BEN Murray is the Ballinascarthy hurler who scored a point for Leitrim in the Lory Meagher Cup final in Croke Park.
It’s a moment that he won’t forget.
The game was 62 minutes old. Leitrim were down four points, 1-17 to 1-13. Lancashire had taken control of this game in the second half, rattling off seven points on the trot. Leitrim were rocking. They settled again but were playing catch-up coming down the home straight.
Then one of the two West Cork men on the team – Argideen Rangers’ Cathal O’Donovan started in the forwards along with Murray – saw a chance and took it.
‘The ball came in and our full forward, Clement Cunniffe, was about to pick it up but I snatched it out of his hands before he could get hold of it. I knew I had a little bit of time so I took an extra touch and sent it straight over the bar. It was a great feeling,’ Murray says.
Leitrim kept chipping away. They refused to give up. An injury-time goal from James Glancy earned them extra-time. It was 2-16 to 1-19. They took their chance and made it count in those extra 20 minutes to win 2-23 to 2-22.
Leitrim were champions and two Lory Meagher Cup medals were on their way to West Cork.
Ben Murray is a 21-year-old agricultural science student at UCD. He went on placement in Mohill in Leitrim in 2018. The locals found out he hurled back home.
‘Will you join us?’
‘Sure, why not.’
This is his second season with the county. But the Bal club man isn’t a trend-setter, though. Cathal O’Donovan from Argideen Rangers is in his third season with Leitrim. He’s also a UCD student, studying veterinary. On his Twitter bio, O’Donovan says he works hard and plays hard. Hopefully he celebrated hard after his role in Leitrim’s historic success.
This was the first time the county has ever won a national title at adult level.
The Lory Meagher Cup is the fifth-highest inter-county senior hurling championship.
O’Donovan was involved in 2017 when Leitrim lost the same final to Warickshire. Murray arrived on the scene last year when Leitrim were elevated to the Nicky Rackard Cup, but they were found wanting there and lost both group games by a combined 31 points.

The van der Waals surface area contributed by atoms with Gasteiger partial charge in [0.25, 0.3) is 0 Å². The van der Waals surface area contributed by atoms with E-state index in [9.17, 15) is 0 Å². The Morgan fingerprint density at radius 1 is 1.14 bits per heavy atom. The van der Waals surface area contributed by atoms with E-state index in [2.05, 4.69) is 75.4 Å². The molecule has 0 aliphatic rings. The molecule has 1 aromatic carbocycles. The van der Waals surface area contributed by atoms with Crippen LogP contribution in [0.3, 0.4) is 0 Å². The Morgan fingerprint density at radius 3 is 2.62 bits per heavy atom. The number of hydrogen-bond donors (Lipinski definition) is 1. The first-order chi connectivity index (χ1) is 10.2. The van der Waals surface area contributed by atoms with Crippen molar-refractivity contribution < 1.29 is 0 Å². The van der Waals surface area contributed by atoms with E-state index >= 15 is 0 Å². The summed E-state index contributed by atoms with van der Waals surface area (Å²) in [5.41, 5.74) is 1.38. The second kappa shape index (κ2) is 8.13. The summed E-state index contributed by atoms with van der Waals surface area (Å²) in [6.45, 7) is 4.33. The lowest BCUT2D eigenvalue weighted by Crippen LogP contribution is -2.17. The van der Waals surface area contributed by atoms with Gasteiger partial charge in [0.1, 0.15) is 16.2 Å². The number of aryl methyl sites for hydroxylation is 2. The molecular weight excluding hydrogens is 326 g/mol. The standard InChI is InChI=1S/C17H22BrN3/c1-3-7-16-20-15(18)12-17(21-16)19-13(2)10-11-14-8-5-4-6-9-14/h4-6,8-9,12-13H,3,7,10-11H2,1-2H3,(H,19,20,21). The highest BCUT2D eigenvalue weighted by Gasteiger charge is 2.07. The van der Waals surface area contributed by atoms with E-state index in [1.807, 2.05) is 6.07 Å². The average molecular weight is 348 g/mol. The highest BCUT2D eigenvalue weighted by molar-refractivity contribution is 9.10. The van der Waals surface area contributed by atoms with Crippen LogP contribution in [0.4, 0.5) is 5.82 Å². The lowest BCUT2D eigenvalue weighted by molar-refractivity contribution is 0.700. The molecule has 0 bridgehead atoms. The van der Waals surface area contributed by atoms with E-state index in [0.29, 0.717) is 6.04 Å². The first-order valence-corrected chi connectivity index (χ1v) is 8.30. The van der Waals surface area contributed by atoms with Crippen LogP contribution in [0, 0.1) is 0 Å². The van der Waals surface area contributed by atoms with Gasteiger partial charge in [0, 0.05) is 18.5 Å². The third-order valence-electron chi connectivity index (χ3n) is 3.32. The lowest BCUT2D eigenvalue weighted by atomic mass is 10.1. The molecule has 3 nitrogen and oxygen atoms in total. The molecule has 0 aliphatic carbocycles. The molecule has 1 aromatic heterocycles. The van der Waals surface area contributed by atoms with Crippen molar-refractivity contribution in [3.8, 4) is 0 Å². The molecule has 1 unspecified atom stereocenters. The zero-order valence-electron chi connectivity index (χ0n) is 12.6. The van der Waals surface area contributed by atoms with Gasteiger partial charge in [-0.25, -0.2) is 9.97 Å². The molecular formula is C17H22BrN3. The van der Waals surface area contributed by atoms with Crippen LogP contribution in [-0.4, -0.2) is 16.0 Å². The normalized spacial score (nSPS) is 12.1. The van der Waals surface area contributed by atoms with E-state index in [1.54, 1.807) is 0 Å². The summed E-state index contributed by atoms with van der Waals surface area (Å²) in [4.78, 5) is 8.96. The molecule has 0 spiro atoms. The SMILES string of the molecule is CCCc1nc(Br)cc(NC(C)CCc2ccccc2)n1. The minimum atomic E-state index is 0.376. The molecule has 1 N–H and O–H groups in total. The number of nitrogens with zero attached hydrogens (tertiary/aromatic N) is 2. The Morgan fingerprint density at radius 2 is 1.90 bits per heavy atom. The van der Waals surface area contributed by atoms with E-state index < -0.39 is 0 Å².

‘We were out of our depth a small bit in the Nicky Rackard but we did get to the Division 3B league final last season where we lost to Lancashire after extra-time,’ Murray explains.
This season, back at Lory Meagher Cup level, they went where no Leitrim team had gone before.
‘How high is the standard? That’s a question that I get asked a lot,’ Murray says.
Another one is why does a West Cork man want to play for the Leitrim hurlers?
First, though, the standard of hurling.
‘It’s a hard one to answer because you have a mixture of hard-working hurlers and skilful hurlers in Leitrim. The impact of the hits and the intensity of the hurling is a lot higher than junior A in West Cork. If I had to put a grade on it, it’s probably around intermediate and premier intermediate standard here in Cork,’ the Bal man says.
Now, why does he play for Leitrim?
‘It’s the chance to play inter-county hurling,’ he points out, ‘and to test myself at that level.
‘It’s no secret that I am more hurling than football. Hurling comes first for me so football has taken a bit of a hit this year.
‘It’s great to be able to hurl with both Bal and Leitrim, and I’m enjoying it.’
Murray feels Ballinascarthy, who have lost the last two Carbery JAHC finals, will feel the benefit of his inter-county adventures.
‘Playing with Leitrim has definitely helped me get better. I’m not the biggest or the strongest in the world – but playing with Leitrim has made me hardier, I think. It’s tough hurling so that will help me with Bal.’
Murray wants to become the first man to win the Lory Meagher Cup and the Flyer Nyhan in the same year.
He has one box ticked.
Now he wants to help Ballinascarthy win the Carbery junior A championship.
He started in the half-forward line in the opening round win against Newcestown. His brother Luke was in midfield that day. Bal will be one of the main challengers to Kilbree this season.
‘We have lost the last two West Cork finals, narrowly last year to Kilbree and a by a few points the year before. Everyone is hoping that we take the next step and I don’t think we are that far away. It’s the next logical step that everyone is looking towards and I hope it happens soon,’ Murray says.
He’s home for the summer now. Home is Skeaf. That’s between Bandon, Bal and Timoleague, he explains. He’ll help out on the farm at home.
‘Is it a big farm?’ he was quizzed.
‘It’s a grand size farm,’ he replied.
During the inter-county season while he was in college at UCD, Leitrim training was held in Mullingar so the players from Dublin piled into cars midweek. He doesn’t have as far to travel for training this summer.
What the future holds for Bal’s Leitrim hurler, he doesn’t know whether he’ll be back there again. It depends on a few factors. Whatever happens, he’ll always have the memories of last Saturday. On the bus down Jones’ Road, driving in under Croke Park, running out onto the pitch, flicking the ball over the bar, seeing family and friends make the trip from home to support him, scoring a point in the final, celebrating with the cup.
‘It’s a weekend I’ll never forget. It was a brilliant experience and hopefully I’ll get back there again.’